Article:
Richard Stiennon is Chief Research Analyst of IT-Harvest, where he focuses on data-driven cybersecurity industry analysis. Richard is also a former Gartner Vice President of Research and security auditor for PriceWaterhouseCoopers (now PwC). He is also the author and curator of the annual Security Yearbook, which tracks more than 2,800 cybersecurity vendors.
In a previous post based on his “Everything Compliance” conversation with Trustero Vice President of Marketing and Business Development Kimberly Rose, Richard described how the pursuit of SOC 2 compliance can improve cybersecurity for SMBs. This post features his thoughts on some common cybersecurity mistakes SMB decision-makers make and how best to avoid them.
What are some of the mistakes you’ve seen made or traps fallen into by SMBs trying to improve their cybersecurity?
Quite often, they start with a product. They say, “We have to be secure, so we must do something. Then they buy the best firewall, ignoring employees who work from home and aren’t behind the firewall and that app that’s been moved to the cloud and isn’t behind the firewall either. They don’t take an architectural systems approach to design their security. Instead, they often fall prey to their friend, the salesperson from the reseller who calls them up and says, “Hey, you really need this. It’s awesome, it’ll save you money,” and all the rest. Too many SMBs take a piecemeal approach to cybersecurity and don’t have a wide enough view of all the things you have to do to be secure.
Is there an optimum time or maturation level at which SMB leaders should expand their thinking or take action instead of being reactive in their cybersecurity?
I love that question. I’ve written about giving up on telling people to do security first or in conjunction with the launch of their products because nobody does it. Why should you invest in all this security when you don’t even know if you’re going to have users or if your start-up will be a success?
Twitter was the best example. Twitter soon had a million users because it was so easy to sign up. You just grabbed a handle and provided an email address, and you were in. They did no checking on password length or strength. Users would use the word “password” as their password. And sure enough, Twitter became a big thing, then was in the news because celebrities’ accounts were easily hacked when a kid in Southern California ran a brute force password-guessing system against it. Twitter quickly scrambled and fixed the problem, but only after the fact of the hack. Zoom had all sorts of security issues when it went out to the world, too.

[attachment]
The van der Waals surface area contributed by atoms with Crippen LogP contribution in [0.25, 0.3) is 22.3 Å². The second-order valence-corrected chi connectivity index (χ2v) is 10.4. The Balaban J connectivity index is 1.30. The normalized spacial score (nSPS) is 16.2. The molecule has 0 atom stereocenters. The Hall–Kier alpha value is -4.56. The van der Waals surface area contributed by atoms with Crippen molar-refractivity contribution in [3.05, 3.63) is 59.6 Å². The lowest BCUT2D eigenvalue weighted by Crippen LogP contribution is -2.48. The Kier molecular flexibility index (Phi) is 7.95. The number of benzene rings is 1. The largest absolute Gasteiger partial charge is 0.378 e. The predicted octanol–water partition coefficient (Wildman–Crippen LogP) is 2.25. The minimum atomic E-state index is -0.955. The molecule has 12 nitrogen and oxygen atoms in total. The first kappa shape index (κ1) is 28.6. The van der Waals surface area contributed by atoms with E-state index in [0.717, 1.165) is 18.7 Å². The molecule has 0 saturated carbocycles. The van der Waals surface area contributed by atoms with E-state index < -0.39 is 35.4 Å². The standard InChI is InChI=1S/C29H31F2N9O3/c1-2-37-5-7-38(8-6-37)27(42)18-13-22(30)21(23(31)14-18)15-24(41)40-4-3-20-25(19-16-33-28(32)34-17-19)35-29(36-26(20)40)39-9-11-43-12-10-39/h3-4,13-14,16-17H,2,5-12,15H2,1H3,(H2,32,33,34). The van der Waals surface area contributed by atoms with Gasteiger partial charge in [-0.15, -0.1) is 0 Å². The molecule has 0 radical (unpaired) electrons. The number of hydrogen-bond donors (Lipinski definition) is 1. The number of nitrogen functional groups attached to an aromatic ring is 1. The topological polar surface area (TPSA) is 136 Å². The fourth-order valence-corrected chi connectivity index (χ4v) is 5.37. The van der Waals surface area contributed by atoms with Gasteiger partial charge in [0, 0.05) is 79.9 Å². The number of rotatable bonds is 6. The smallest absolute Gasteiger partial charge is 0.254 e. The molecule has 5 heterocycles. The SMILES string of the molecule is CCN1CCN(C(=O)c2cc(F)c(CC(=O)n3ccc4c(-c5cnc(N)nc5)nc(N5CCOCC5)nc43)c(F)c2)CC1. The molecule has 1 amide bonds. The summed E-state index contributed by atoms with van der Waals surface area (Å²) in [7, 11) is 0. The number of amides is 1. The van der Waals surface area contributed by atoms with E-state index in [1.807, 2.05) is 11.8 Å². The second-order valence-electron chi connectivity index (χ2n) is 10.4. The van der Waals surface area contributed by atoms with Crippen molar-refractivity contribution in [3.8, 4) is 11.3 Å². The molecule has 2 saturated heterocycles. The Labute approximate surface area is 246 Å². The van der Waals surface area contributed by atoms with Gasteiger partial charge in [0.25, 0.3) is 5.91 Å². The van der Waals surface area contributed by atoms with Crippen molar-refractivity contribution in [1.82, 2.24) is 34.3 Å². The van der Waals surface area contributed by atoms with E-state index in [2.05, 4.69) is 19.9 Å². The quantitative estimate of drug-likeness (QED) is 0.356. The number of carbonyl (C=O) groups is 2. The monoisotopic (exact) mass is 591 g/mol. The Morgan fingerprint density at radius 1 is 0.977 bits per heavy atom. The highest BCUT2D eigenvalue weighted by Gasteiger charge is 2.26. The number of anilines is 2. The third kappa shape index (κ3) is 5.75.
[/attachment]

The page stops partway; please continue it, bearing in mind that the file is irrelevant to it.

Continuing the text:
Individuals go through similar cycles of scramble and recovery. How many people have you seen on Facebook message you and say, “Hey, ignore any messages you get from me because my account was hacked?” And that’s when they say, “Oh, maybe I should use two-factor authentication, like Richard has been telling me for the last 22 years.”
Ransomware is having similar effects on SMBs now. The printer for my books got hit by ransomware in early April. Luckily, they had backups and they’re recovering from it. And you bet they’re changing their systems. Cybercriminals are the best security awareness training tool there is. There are companies that have had to shut down after a ransomware attack because they could never win back their customers or get all their data back.
Every SMB should have at least one person on the team who understands security. And it’s never too early to start thinking about it.
What does the near-term future look like for compliance for SMBs?
It’s going to be a long uphill battle for SMBs. They don’t fall under a lot of regulatory regimes, but they do fall under pressure from their customers and partners to show they have effective controls in place. Getting there isn’t something you can just do in six weeks. You’re going to have training, a deployment phase, an audit phase, and then a certification phase. And then you’re not done because you could be re-audited at any time. And you can easily fall out of compliance if you’re not continuously watching the controls you put in place and making sure they stay up to date.
Fortunately, there’s hope coming for SMBs. As they move to the cloud, there are going to be automated systems and tools that make it very easy to monitor and defend your cloud stuff and remain compliant. So, it should get a lot easier.
To see and hear more about SOC 2 compliance and cybersecurity from Richard, see his complete Everything Compliance interview with Kimberly here. And to learn more about IT-Harvest or purchase the 2022 Security Yearbook, visit https://www.it-harvest.com and use the promotional code “trustero1” for a 20% discount.